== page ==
Sri Lanka has a close relationship with Israel, and its military is a major user of Israeli weapons systems that include the IAI Kfir Fighter Jet, the Super Dvora Mk III class Patrol Vessel, and the Gabriel missile. In May 2011, the Israeli Minister of Agriculture visited Sri Lanka with an agro-business delegation to promote cooperation between the two countries.
Official and economic relations between the neighboring Indian Ocean countries of the Maldives and Sri Lanka, have been positive since the Maldives became independent in 1965. The Maldives first established a mission in Sri Lanka in July 1965, and today has a high commission in Colombo. Sri Lanka has a high commission in Malé. Both countries were founding members of the South Asian Association for Regional Cooperation (SAARC) in December 1985.
- Sri Lanka's ties with Pakistan is warming gradually. Pakistan has been recently supplying military equipment to the Sri Lankan armed forces. In the past, Pakistan has been a major ally of Sri Lanka in supplying High-Tech military equipment to the Sri Lankan army in the civil war against the Tamil rebels prevailing in the country.
- There is a Pakistani embassy located in Sri Lanka and a Sri Lankan embassy situated in Pakistan.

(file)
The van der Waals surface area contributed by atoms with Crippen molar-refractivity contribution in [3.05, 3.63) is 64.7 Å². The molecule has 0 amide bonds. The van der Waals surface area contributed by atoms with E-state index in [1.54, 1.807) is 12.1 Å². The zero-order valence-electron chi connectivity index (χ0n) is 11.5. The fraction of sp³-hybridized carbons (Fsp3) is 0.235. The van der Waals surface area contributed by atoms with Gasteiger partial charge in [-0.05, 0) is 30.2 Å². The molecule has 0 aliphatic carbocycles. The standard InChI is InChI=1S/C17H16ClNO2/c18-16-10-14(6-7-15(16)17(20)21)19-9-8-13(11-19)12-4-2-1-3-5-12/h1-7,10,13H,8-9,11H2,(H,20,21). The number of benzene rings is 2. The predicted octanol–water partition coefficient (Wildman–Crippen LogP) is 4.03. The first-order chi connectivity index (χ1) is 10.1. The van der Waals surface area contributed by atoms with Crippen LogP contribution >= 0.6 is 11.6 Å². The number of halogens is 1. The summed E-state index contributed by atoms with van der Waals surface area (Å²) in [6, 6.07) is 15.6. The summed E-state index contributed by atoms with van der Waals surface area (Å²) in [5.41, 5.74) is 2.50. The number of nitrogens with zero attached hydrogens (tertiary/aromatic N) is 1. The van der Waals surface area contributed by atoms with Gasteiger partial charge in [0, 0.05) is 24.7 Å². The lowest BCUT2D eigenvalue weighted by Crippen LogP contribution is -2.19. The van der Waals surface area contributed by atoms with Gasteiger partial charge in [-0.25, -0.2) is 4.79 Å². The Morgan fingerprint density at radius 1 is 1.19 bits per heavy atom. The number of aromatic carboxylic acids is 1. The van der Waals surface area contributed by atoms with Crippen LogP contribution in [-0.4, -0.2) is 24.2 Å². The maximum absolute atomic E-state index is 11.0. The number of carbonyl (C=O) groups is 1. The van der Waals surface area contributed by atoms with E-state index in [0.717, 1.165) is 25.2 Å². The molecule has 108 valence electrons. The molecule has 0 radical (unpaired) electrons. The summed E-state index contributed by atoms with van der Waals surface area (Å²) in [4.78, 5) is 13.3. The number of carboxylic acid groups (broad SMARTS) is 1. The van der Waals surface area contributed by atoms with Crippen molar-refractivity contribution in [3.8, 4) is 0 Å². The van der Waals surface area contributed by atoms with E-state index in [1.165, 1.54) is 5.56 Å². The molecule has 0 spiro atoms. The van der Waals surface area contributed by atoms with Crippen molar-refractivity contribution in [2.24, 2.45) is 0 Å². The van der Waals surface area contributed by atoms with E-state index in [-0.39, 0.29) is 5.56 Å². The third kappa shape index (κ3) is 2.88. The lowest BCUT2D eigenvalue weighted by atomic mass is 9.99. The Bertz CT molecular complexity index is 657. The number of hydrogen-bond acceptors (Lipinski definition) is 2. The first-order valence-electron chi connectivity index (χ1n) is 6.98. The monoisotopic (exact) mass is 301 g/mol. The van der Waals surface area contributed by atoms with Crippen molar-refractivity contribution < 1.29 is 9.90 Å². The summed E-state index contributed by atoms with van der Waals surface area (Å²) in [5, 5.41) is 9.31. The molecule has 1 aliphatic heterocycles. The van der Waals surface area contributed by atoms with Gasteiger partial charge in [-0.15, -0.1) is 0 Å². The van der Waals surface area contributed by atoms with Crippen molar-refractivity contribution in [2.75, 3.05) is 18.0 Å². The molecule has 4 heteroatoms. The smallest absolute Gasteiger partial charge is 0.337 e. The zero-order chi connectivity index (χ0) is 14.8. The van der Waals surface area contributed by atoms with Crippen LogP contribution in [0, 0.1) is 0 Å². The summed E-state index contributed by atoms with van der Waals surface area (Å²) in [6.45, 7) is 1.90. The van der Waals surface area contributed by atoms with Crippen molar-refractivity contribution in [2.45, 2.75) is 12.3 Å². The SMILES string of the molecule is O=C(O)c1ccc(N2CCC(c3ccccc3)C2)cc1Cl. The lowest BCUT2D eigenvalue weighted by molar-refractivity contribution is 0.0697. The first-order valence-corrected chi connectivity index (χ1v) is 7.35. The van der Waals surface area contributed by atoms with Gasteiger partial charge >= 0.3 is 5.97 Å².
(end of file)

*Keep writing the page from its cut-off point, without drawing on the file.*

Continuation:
- Sri Lankan government and Pakistani government are determined to increase their military as well as economic ties. They are also working on a mutual cooperation agreement on combating terrorism.
- The diplomatic relations between Vietnam and Sri Lanka, established in July 1970, have been continuously developing in many fields
- The U.S. Embassy in Sri Lanka is located in Colombo, as are U.S. Agency for International Development offices and Public Affairs offices. IBB offices are located near Chilaw, 75 km north of Colombo.
- Historical relations between Czech Republic and Sri Lanka have been good with foundations to build upon in strengthening bilateral cooperation.
- There have been state visits by both sides
- The Czech Republic has a consulate in Colombo.
- Sri Lanka recognised Estonia on the 10 October 1991.
- Sri Lanka has an embassy in Stockholm which serves Estonia.
- Estonia has a consulate in Sri Lanka
- Economic relations between Sri Lanka and Estonia are at moderate level.
- Formal Relations Began in 1978.
- The Holy See has a nunciature in Colombo. Sri Lanka has an embassy in Rome.